If your actions in Step 1 are unsuccessful, and you believe your job agent has treated you unfairly, you have the right to go over their head and ask Centrelink to resume payments. To do this, call Centrelink’s Participation Team on 1300 306 325.
It is important that you contact the Department of Employment National Customer Line on 1800 805 260 to officially lodge your complaint. Inform the phone operator in clear language the nature of your complaint, how your job agency broke the deed, and request that the Department investigate the matter.

Lodging a complaint with the Department can be difficult. The AUWU has received cases where the phone operator refused to lodge the complaint. If this happens, inform the Department that it is your right to have your complaint processed.

When talking to the Department make sure to ask them for the reference number for the call and the name of the phone operator. This will be useful later if you need to take further steps.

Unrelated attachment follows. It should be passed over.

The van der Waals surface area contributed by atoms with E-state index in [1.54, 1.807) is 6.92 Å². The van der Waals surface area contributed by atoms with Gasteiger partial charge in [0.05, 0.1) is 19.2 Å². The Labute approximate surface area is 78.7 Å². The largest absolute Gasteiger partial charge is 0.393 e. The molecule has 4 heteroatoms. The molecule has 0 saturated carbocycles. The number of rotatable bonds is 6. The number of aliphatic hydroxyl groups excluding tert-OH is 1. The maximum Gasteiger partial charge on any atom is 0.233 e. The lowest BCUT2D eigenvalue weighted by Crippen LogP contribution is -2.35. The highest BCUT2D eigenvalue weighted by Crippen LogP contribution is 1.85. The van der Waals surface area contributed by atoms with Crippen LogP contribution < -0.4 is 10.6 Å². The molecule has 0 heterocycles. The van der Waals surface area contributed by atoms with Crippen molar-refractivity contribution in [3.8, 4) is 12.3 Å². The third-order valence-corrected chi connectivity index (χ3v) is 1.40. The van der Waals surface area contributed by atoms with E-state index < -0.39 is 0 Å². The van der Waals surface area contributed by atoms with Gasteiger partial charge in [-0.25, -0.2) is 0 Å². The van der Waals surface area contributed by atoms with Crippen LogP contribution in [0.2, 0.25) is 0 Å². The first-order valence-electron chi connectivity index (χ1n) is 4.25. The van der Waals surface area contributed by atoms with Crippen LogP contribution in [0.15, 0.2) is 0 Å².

If the Department processes the complaint, they will contact the job agency and inform them of the complaint and ask them for a response. The Department may send you some material in the mail giving them permission to contact the job agency on your behalf.

If Centrelink or the Department of Employment refuse to process your appeal, or fail to investigate your appeal adequately, contact the Commonwealth Ombudsman on 1300 362 072.
It is the Ombudsman’s role to ensure Government departments effectively process reviews. Make sure you get a reference number for your appeal from Centrelink as the Ombudsman will ask for it.
If Centrelink, the Department of Employment and the Ombudsman have all failed to adequately deal with your complaint, contact your local Welfare Rights Centre, Community Legal Centre or Legal Aid Centre for legal advice. These services may not be able to assist with your case directly, but they will be able to offer some free advice. In relation to discrimination and personal injury issues, contact Turner Freeman law firm on 13 43 63.

Share your experience with us

Whether your appeal is successful or otherwise, do write and tell us about your experience, and send along any relevant documentation. Depending on the outcome, we can either post your success story to inspire others, or expose misconduct by your job agency and or Centrelink (but we’ll do so only with your consent).